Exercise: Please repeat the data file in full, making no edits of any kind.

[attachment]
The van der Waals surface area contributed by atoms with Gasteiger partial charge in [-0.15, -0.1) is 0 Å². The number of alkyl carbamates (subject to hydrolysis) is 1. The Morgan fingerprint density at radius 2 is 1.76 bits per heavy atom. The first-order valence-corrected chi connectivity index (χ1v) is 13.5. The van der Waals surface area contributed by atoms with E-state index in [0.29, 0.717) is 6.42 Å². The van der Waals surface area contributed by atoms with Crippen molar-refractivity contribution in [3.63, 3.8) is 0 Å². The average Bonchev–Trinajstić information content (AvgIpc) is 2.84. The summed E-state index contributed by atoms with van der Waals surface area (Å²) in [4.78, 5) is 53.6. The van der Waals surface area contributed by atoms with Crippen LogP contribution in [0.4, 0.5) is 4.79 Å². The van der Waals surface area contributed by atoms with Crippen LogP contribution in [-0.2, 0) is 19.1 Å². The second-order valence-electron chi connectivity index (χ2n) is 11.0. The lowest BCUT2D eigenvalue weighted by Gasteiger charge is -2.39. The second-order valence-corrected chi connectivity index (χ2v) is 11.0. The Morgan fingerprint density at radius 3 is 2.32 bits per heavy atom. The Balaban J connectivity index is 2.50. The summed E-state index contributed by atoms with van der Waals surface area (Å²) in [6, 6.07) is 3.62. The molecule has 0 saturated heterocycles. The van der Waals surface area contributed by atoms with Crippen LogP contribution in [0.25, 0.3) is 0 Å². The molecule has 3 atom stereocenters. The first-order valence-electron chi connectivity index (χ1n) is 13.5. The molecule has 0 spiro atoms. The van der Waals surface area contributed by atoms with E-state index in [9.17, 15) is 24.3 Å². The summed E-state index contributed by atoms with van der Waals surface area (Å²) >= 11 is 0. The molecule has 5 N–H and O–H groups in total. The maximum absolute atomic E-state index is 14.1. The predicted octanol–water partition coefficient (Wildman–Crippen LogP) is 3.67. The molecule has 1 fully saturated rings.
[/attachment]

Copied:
The van der Waals surface area contributed by atoms with Gasteiger partial charge in [-0.15, -0.1) is 0 Å². The number of alkyl carbamates (subject to hydrolysis) is 1. The Morgan fingerprint density at radius 2 is 1.76 bits per heavy atom. The first-order valence-corrected chi connectivity index (χ1v) is 13.5. The van der Waals surface area contributed by atoms with E-state index in [0.29, 0.717) is 6.42 Å². The van der Waals surface area contributed by atoms with Crippen molar-refractivity contribution in [3.63, 3.8) is 0 Å². The average Bonchev–Trinajstić information content (AvgIpc) is 2.84. The summed E-state index contributed by atoms with van der Waals surface area (Å²) in [4.78, 5) is 53.6. The van der Waals surface area contributed by atoms with Crippen LogP contribution in [0.4, 0.5) is 4.79 Å². The van der Waals surface area contributed by atoms with Crippen LogP contribution in [-0.2, 0) is 19.1 Å². The second-order valence-electron chi connectivity index (χ2n) is 11.0. The lowest BCUT2D eigenvalue weighted by Gasteiger charge is -2.39. The second-order valence-corrected chi connectivity index (χ2v) is 11.0. The Morgan fingerprint density at radius 3 is 2.32 bits per heavy atom. The Balaban J connectivity index is 2.50. The summed E-state index contributed by atoms with van der Waals surface area (Å²) in [6, 6.07) is 3.62. The molecule has 0 saturated heterocycles. The van der Waals surface area contributed by atoms with Crippen LogP contribution in [0.25, 0.3) is 0 Å². The molecule has 3 atom stereocenters. The first-order valence-electron chi connectivity index (χ1n) is 13.5. The molecule has 0 spiro atoms. The van der Waals surface area contributed by atoms with E-state index in [9.17, 15) is 24.3 Å². The summed E-state index contributed by atoms with van der Waals surface area (Å²) >= 11 is 0. The molecule has 5 N–H and O–H groups in total. The maximum absolute atomic E-state index is 14.1. The predicted octanol–water partition coefficient (Wildman–Crippen LogP) is 3.67. The molecule has 1 fully saturated rings.